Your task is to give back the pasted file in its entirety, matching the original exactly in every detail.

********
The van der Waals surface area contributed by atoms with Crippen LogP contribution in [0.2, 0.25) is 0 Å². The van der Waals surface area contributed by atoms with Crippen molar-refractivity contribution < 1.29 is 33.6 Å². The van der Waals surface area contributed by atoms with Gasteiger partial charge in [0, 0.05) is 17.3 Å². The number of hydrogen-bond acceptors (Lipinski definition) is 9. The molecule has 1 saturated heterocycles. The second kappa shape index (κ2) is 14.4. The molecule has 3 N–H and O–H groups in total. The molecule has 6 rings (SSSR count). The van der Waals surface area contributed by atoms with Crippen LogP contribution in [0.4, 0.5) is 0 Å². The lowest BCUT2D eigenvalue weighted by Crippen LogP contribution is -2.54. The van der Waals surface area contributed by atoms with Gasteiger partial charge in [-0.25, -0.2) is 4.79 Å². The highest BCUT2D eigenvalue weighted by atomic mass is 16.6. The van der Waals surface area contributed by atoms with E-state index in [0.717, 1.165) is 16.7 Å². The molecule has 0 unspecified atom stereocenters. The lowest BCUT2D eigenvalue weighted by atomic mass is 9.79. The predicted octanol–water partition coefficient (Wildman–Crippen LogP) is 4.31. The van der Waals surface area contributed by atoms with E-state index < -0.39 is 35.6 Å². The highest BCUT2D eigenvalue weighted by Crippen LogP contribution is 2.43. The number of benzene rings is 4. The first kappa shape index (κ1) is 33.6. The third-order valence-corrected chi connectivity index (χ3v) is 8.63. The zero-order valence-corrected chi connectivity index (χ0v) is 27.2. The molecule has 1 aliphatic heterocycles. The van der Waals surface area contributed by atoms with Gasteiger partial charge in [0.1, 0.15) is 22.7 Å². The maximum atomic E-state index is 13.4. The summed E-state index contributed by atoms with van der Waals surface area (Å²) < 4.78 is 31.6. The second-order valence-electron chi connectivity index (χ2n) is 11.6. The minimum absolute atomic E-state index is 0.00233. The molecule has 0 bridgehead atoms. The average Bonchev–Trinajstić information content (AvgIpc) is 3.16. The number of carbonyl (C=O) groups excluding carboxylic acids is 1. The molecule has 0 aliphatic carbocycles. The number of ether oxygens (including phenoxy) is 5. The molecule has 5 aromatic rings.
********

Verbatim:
The van der Waals surface area contributed by atoms with Crippen LogP contribution in [0.2, 0.25) is 0 Å². The van der Waals surface area contributed by atoms with Crippen molar-refractivity contribution < 1.29 is 33.6 Å². The van der Waals surface area contributed by atoms with Gasteiger partial charge in [0, 0.05) is 17.3 Å². The number of hydrogen-bond acceptors (Lipinski definition) is 9. The molecule has 1 saturated heterocycles. The second kappa shape index (κ2) is 14.4. The molecule has 3 N–H and O–H groups in total. The molecule has 6 rings (SSSR count). The van der Waals surface area contributed by atoms with Crippen LogP contribution in [0.4, 0.5) is 0 Å². The lowest BCUT2D eigenvalue weighted by Crippen LogP contribution is -2.54. The van der Waals surface area contributed by atoms with Gasteiger partial charge in [-0.25, -0.2) is 4.79 Å². The highest BCUT2D eigenvalue weighted by atomic mass is 16.6. The van der Waals surface area contributed by atoms with E-state index in [0.717, 1.165) is 16.7 Å². The molecule has 0 unspecified atom stereocenters. The lowest BCUT2D eigenvalue weighted by atomic mass is 9.79. The predicted octanol–water partition coefficient (Wildman–Crippen LogP) is 4.31. The van der Waals surface area contributed by atoms with E-state index < -0.39 is 35.6 Å². The highest BCUT2D eigenvalue weighted by Crippen LogP contribution is 2.43. The number of benzene rings is 4. The first kappa shape index (κ1) is 33.6. The third-order valence-corrected chi connectivity index (χ3v) is 8.63. The zero-order valence-corrected chi connectivity index (χ0v) is 27.2. The molecule has 1 aliphatic heterocycles. The van der Waals surface area contributed by atoms with Gasteiger partial charge in [0.1, 0.15) is 22.7 Å². The maximum atomic E-state index is 13.4. The summed E-state index contributed by atoms with van der Waals surface area (Å²) < 4.78 is 31.6. The second-order valence-electron chi connectivity index (χ2n) is 11.6. The minimum absolute atomic E-state index is 0.00233. The molecule has 0 bridgehead atoms. The average Bonchev–Trinajstić information content (AvgIpc) is 3.16. The number of carbonyl (C=O) groups excluding carboxylic acids is 1. The molecule has 0 aliphatic carbocycles. The number of ether oxygens (including phenoxy) is 5. The molecule has 5 aromatic rings.